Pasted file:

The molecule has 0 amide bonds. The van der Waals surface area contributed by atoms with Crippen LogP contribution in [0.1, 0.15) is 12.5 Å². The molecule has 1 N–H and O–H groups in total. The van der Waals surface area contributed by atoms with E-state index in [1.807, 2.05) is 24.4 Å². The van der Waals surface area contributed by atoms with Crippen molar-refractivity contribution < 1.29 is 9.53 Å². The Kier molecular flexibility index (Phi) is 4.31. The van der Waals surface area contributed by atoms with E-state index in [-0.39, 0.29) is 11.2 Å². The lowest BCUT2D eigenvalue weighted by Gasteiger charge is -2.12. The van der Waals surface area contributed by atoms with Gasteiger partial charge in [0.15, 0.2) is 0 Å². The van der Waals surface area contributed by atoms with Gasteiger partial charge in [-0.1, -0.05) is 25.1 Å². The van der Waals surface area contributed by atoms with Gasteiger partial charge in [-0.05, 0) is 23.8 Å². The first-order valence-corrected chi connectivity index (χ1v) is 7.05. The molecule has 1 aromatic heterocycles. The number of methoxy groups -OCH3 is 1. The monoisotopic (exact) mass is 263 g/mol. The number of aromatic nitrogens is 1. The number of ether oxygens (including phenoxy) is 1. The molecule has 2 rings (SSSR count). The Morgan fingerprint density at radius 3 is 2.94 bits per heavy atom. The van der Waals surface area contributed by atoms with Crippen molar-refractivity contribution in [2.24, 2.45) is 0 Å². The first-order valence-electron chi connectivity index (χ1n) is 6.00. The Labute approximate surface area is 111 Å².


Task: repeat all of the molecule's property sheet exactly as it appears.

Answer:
The molecule has 0 amide bonds. The van der Waals surface area contributed by atoms with Crippen LogP contribution in [0.1, 0.15) is 12.5 Å². The molecule has 1 N–H and O–H groups in total. The van der Waals surface area contributed by atoms with E-state index in [1.807, 2.05) is 24.4 Å². The van der Waals surface area contributed by atoms with Crippen molar-refractivity contribution < 1.29 is 9.53 Å². The Kier molecular flexibility index (Phi) is 4.31. The van der Waals surface area contributed by atoms with E-state index in [-0.39, 0.29) is 11.2 Å². The lowest BCUT2D eigenvalue weighted by Gasteiger charge is -2.12. The van der Waals surface area contributed by atoms with Gasteiger partial charge in [0.15, 0.2) is 0 Å². The van der Waals surface area contributed by atoms with Gasteiger partial charge in [-0.1, -0.05) is 25.1 Å². The van der Waals surface area contributed by atoms with Gasteiger partial charge in [-0.05, 0) is 23.8 Å². The first-order valence-corrected chi connectivity index (χ1v) is 7.05. The molecule has 1 aromatic heterocycles. The number of methoxy groups -OCH3 is 1. The monoisotopic (exact) mass is 263 g/mol. The number of aromatic nitrogens is 1. The number of ether oxygens (including phenoxy) is 1. The molecule has 2 rings (SSSR count). The Morgan fingerprint density at radius 3 is 2.94 bits per heavy atom. The van der Waals surface area contributed by atoms with Crippen molar-refractivity contribution in [2.24, 2.45) is 0 Å². The first-order valence-electron chi connectivity index (χ1n) is 6.00. The Labute approximate surface area is 111 Å².